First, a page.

Merkel urges Germany’s SPD to back ‘fair’ coalition plan
After tortuous negotiations, the parties last week agreed to a coalition agreement in principle but the deal has been thrown into doubt after leading SPD members complained too many concessions were made to Merkel’s CDU/CSU alliance.
Some 600 delegates from the SPD will hold a make-or-break vote on Sunday on whether to enter into formal coalition talks — or risk plunging the country into political chaos.
“I trust that the Social Democrats will make a responsible decision,” Merkel told reporters in Berlin.
“I’m not going to interfere but we’ve all said that we hope for a successful SPD party congress, that is to say an agreement to start coalition negotiations because we believe… that Germany needs a stable government,” she said.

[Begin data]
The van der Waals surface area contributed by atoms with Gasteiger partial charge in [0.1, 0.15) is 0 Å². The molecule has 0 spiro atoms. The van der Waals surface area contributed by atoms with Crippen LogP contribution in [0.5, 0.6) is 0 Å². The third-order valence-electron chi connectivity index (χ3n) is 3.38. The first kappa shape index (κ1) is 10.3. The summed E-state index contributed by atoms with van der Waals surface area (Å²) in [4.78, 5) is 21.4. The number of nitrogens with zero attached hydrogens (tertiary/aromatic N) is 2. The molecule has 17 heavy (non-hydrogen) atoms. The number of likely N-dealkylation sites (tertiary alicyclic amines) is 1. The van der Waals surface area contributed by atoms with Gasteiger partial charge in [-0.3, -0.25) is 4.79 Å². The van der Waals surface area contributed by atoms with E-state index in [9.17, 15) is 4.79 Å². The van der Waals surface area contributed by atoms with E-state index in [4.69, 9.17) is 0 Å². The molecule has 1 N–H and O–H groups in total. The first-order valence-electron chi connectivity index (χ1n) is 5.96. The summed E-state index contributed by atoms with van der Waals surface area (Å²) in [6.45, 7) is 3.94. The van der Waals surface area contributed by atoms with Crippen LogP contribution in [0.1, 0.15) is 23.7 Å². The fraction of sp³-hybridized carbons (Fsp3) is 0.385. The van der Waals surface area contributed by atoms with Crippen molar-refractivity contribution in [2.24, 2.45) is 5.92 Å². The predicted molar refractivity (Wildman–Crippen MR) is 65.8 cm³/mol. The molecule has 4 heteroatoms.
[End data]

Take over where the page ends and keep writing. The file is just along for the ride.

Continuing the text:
Merkel, who is eyeing a fourth term as chancellor, has been struggling to form a government after September’s inconclusive election saw mainstream parties haemorrhage votes to the far-right AfD.
Her conservative alliance and the Social Democratic Party scored their worst results in decades, prompting the SPD to vow to go into opposition after two stints as Merkel’s junior coalition partner.
But SPD leader Martin Schulz caved to pressure to reconsider after Merkel’s efforts to forge a coalition with two smaller parties collapsed in November.
Sunday’s vote is expected to be tight after senior party figures savaged the coalition blueprint, which forms the basis for future government policies, saying agreements reached on migration, taxes and healthcare fall short of campaign pledges.
Merkel, whose political life is on the line, defended the hard-fought agreement, which she said was the result of concessions made by all sides.
“We negotiated for a long time to put a fair coalition blueprint on the table,” she said.
If the SPD delegates vote against the coalition proposal, Merkel is left with the unappealing option of leading a minority government — or calling fresh elections.
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